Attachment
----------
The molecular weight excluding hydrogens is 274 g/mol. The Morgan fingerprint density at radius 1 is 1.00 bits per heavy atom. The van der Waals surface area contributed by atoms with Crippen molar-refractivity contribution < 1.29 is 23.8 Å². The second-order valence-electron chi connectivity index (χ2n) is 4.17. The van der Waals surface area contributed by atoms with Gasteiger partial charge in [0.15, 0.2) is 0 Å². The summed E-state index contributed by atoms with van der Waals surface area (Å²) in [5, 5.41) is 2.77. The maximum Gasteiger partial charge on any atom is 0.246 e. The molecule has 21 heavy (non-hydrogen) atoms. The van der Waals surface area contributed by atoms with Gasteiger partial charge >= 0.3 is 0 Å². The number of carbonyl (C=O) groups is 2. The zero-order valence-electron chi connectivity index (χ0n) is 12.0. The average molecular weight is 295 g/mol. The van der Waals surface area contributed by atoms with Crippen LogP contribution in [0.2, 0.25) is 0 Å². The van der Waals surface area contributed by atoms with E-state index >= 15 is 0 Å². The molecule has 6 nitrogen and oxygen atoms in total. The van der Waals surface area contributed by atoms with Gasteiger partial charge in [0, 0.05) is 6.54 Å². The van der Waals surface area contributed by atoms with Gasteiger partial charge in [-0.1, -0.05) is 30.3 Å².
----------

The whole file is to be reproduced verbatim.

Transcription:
The molecular weight excluding hydrogens is 274 g/mol. The Morgan fingerprint density at radius 1 is 1.00 bits per heavy atom. The van der Waals surface area contributed by atoms with Crippen molar-refractivity contribution < 1.29 is 23.8 Å². The second-order valence-electron chi connectivity index (χ2n) is 4.17. The van der Waals surface area contributed by atoms with Gasteiger partial charge in [0.15, 0.2) is 0 Å². The summed E-state index contributed by atoms with van der Waals surface area (Å²) in [5, 5.41) is 2.77. The maximum Gasteiger partial charge on any atom is 0.246 e. The molecule has 21 heavy (non-hydrogen) atoms. The van der Waals surface area contributed by atoms with Gasteiger partial charge >= 0.3 is 0 Å². The number of carbonyl (C=O) groups is 2. The zero-order valence-electron chi connectivity index (χ0n) is 12.0. The average molecular weight is 295 g/mol. The van der Waals surface area contributed by atoms with Crippen LogP contribution in [0.2, 0.25) is 0 Å². The van der Waals surface area contributed by atoms with E-state index >= 15 is 0 Å². The molecule has 6 nitrogen and oxygen atoms in total. The van der Waals surface area contributed by atoms with Gasteiger partial charge in [0, 0.05) is 6.54 Å². The van der Waals surface area contributed by atoms with Gasteiger partial charge in [-0.1, -0.05) is 30.3 Å².